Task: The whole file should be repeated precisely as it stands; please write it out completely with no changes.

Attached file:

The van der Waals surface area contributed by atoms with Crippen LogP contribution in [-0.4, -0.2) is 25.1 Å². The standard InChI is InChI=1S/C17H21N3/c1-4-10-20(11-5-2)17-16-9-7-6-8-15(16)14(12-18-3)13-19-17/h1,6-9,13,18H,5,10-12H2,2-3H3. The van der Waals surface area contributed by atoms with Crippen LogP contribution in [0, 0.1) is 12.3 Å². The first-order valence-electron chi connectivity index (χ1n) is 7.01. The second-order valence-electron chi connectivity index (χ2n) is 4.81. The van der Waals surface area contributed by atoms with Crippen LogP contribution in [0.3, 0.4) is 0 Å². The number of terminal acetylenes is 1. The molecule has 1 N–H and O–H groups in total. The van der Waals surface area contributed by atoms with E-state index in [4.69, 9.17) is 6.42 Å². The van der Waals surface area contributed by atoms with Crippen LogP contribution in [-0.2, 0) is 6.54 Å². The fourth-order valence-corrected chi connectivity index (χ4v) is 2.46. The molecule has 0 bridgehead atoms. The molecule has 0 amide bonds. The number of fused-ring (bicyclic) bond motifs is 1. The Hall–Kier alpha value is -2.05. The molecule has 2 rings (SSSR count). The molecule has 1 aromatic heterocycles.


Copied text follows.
The van der Waals surface area contributed by atoms with Crippen LogP contribution in [-0.4, -0.2) is 25.1 Å². The standard InChI is InChI=1S/C17H21N3/c1-4-10-20(11-5-2)17-16-9-7-6-8-15(16)14(12-18-3)13-19-17/h1,6-9,13,18H,5,10-12H2,2-3H3. The van der Waals surface area contributed by atoms with Crippen LogP contribution in [0, 0.1) is 12.3 Å². The first-order valence-electron chi connectivity index (χ1n) is 7.01. The second-order valence-electron chi connectivity index (χ2n) is 4.81. The van der Waals surface area contributed by atoms with Crippen LogP contribution in [0.3, 0.4) is 0 Å². The number of terminal acetylenes is 1. The molecule has 1 N–H and O–H groups in total. The van der Waals surface area contributed by atoms with E-state index in [4.69, 9.17) is 6.42 Å². The van der Waals surface area contributed by atoms with Crippen LogP contribution in [-0.2, 0) is 6.54 Å². The fourth-order valence-corrected chi connectivity index (χ4v) is 2.46. The molecule has 0 bridgehead atoms. The molecule has 0 amide bonds. The number of fused-ring (bicyclic) bond motifs is 1. The Hall–Kier alpha value is -2.05. The molecule has 2 rings (SSSR count). The molecule has 1 aromatic heterocycles.